JOHNSTOWN - The students in the inaugural class of Hamilton-Fulton-Montgomery Board of Cooperative Educational Services Pathways in Technology Early College High School on Friday gathered for the school's first Commitment Ceremony.
The ceremony at Jansen Avenue School included the students submitting their commitments to their education and graduation, as well as a red string being tied around students' wrists as a symbol of good fortune as they move forward in their academic journey, a news release said.
"It's not just a high school and college, it's the future - it's our future," said PTECH student Melody McClary of Amsterdam in her address to the audience in the release.
Dave Agee of Air Jet Technologies, left, talks with Taylor Nellis of Gloversville and Ryan Kamanu, Theresa Clark and Jada Degroat of Johnstown during the PTECH morning mixer at Jansen Avenue School on Thursday.
Mike Dardaris, principal and chief learning officer of Hamilton-Fulton-Montgomery Board of Cooperative Educational Services Pathways in Technology Early College High School, addresses family members of PTECH students during the school’s Commitment Ceremony on Friday.
The ceremony, which was attended by many of the 50 students' family members, culminated the school's Summer Bridge Program, which began July 21. The students spent the previous three weeks on the Fulton-Montgomery Community College campus and at the Jansen Avenue School in classes and doing team-building activities, the release said.
The students also had the opportunity to mingle and engage with representatives from the school's sponsor businesses during a morning mixer Thursday at the Jansen Avenue School.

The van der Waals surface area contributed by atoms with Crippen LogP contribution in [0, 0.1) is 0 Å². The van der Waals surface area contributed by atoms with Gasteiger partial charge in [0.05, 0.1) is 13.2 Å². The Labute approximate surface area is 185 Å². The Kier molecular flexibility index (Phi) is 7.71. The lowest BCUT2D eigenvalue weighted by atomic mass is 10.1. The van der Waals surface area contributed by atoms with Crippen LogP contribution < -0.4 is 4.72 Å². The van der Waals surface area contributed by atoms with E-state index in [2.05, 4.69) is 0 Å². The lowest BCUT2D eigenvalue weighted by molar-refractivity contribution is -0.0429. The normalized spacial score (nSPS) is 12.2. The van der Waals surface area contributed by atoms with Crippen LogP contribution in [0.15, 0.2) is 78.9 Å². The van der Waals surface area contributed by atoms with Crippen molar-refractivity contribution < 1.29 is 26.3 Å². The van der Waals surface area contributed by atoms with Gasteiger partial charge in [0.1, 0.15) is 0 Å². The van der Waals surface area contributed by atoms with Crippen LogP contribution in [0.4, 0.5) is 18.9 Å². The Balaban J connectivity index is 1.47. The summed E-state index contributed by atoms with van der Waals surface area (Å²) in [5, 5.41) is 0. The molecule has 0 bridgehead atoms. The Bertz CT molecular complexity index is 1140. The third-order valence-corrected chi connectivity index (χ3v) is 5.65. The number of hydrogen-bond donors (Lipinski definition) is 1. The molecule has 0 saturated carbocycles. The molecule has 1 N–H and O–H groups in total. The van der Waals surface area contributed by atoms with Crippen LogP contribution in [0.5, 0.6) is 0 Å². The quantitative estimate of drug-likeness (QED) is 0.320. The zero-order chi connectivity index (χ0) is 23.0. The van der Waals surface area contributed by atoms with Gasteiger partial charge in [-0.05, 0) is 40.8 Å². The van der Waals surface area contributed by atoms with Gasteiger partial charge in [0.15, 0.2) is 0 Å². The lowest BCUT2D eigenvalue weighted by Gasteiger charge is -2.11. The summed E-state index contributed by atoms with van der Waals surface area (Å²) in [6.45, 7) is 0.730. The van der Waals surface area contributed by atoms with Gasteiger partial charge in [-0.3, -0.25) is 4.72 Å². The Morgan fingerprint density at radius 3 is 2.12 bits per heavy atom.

The event brought members of the class and the business community together for the first time, according to a news release. During the next six years of the PTECH program, the students will establish relationships with employees of the partner businesses, who will mentor them in various career fields.
According to the release, the morning's events included a "treasure hunt," in which the students were tasked with finding out more about the business representatives; a panel discussion that allowed the students to ask their business partners questions about their careers; and a "power lunch," where the conversations between students and adults could continue.
"We want to keep you here, and we want to keep our businesses here," Dave Agee of Curtin-Hebert Machines and AirJet Technologies told the students in the release. "We know there's a lot of talent in this room."
"We want to help mold the program that's going to produce our future employees," said John Millet of Bouchey & Clark in the release.
Shawn Czadzeck of Townsend Leather shared his enthusiasm for his own career and told the students he hopes to help them engage their passions. "We want to create a community of passionate people because it's better when people are passionate about what they do," he said in the release.
Attendees of the mixer included:
Ben Towne, Townsend Leather.
Shawn Czadzeck, Townsend Leather.
John Millet, Bouchey & Clark.
Tim Salls, Bouchey & Clark.
Gail Breen, Workforce Solutions.
Bethany Denno, Center for Economic Growth.
Carrie Armenio, Beech-Nut.
Patty Laux, NBT Bank.
David Agee, AirJet Technologies.
Mike Ladd, CISCO.
The PTECH students will return to their classrooms to officially begin their academic year on Sept. 4.
PTECH is a new model for high school education that includes college-level, credit-bearing coursework in the curriculum and allows students to choose their own "pathways" to high-skill jobs, the release said.